Thursday, January 26, 2006


Post and discuss


deb said...

Article on plug-in hybrids:

deb said...

Trying didn't all show up on the blog.

Judy B. said...

I am just trying to figure this system out...

John Ashman said...

Aren't hybrids bad for the environment?

Marilynn M said...

Why would they be? They use lots less fuel. Anything that uses less fuel is better for the enviroment.

Judy B. said...

John, what makes you think hybrids are bad for the environment?

skids said...

No, hybrids aren't bad for the environment. You should be at least as cynical of the news stories that GM plants as you are of hybrid technology advocates.

Hybrids use NiMH batteries. These batteries that pay for their own recycling costs (the nickel is worth enough.) In addition,automotive batteries of all types have the highest rate of recycling. That's because they are big and worth the trouble, as opposed to gadget/laptop batteries.

PHEVs will probably use Li-ion batteries but not the current stock, more like the ones from A123 systems, which are environmentally low impact.

Marilynn M said...

Submitted by Marilynn M. in Texas

I think the government should go into the solar and wind energy business. We have lots of bare land that is publicly owned. I'm all for private enterprise but it seems to me that sector is failing miserably in this area. Besides the government is all of us. We all use electricity, why shouldn't we have a part in producing it? It is renewable and goes on forever. We need clean sources of energy and the government could use the income from this to pay down the National debt. I'd like to see us get that under control.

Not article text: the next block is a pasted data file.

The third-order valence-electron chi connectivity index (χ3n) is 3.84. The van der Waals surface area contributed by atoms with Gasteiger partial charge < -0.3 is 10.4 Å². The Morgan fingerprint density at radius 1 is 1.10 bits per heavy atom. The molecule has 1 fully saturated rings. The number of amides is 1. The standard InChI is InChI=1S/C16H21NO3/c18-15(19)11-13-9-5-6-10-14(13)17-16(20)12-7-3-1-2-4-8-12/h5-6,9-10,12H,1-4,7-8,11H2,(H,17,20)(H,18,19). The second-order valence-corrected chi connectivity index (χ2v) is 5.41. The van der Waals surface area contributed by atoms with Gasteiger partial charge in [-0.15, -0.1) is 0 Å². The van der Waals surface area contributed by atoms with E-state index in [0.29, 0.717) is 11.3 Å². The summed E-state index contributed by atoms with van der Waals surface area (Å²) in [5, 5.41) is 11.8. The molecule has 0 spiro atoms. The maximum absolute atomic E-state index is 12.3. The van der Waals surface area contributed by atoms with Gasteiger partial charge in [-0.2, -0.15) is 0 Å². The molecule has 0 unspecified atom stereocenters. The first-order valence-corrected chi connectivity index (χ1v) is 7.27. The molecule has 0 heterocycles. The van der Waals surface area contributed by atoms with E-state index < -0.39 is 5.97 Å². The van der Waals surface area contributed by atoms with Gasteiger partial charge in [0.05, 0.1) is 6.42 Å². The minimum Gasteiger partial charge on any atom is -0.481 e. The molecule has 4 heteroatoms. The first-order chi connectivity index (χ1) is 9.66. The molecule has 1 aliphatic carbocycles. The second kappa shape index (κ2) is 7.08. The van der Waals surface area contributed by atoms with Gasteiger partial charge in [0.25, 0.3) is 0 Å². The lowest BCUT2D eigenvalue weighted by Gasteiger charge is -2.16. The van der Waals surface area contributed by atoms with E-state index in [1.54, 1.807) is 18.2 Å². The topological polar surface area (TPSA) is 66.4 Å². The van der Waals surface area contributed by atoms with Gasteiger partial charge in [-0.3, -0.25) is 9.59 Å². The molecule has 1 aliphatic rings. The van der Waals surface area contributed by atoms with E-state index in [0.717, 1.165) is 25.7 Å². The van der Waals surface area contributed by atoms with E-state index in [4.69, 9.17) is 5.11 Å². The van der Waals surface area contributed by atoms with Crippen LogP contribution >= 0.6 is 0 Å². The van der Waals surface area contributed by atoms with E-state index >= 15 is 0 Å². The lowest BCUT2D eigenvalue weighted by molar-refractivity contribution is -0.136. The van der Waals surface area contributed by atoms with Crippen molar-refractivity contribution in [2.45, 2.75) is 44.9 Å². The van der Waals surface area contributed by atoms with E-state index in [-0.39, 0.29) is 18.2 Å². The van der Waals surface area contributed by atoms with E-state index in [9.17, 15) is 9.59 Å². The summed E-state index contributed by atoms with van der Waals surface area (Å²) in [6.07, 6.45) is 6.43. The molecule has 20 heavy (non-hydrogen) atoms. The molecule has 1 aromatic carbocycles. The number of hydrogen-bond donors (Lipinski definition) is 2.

john Ashman said...

That battery explanation sounds reasonable, I'll accept it until I see something different. I do believe we should do more nuclear, wind, solar, whatever. But there are people against all of that. The Audobon (?) Society hates windmills. West Texas needs to be a giant windmill farm. The wind there is horrific and annoying. There was recently a supposed breakthrough in solar cells using some plastic instead of silicon (?) as I recall. Supposed to drop the prices substantially once they can get it into production.

skids said...

john: Texas is indeed well on the way to becoming a massive wind farm -- the state is one of the leaders in wind deployment.

Most of the people opposed to wind are just NIMBYs/BANANAs that are being egged on by corporate agents. For example this whole thing about bird deaths was dealt with by the "big wind" industry years ago that make the turbines easy for birds to avoid, and most importantly, don't put a bird roosting environment right next to the windmill in the form of a trellis-style tower.

Solar price breakthroughs are very badly needed. We may see our first production small-solar concentrator systems this year, which is a great first step. Probably that will cut costs from $4 per peak watt to $2. Really we need to be at < $1, but it's a good step nonetheless.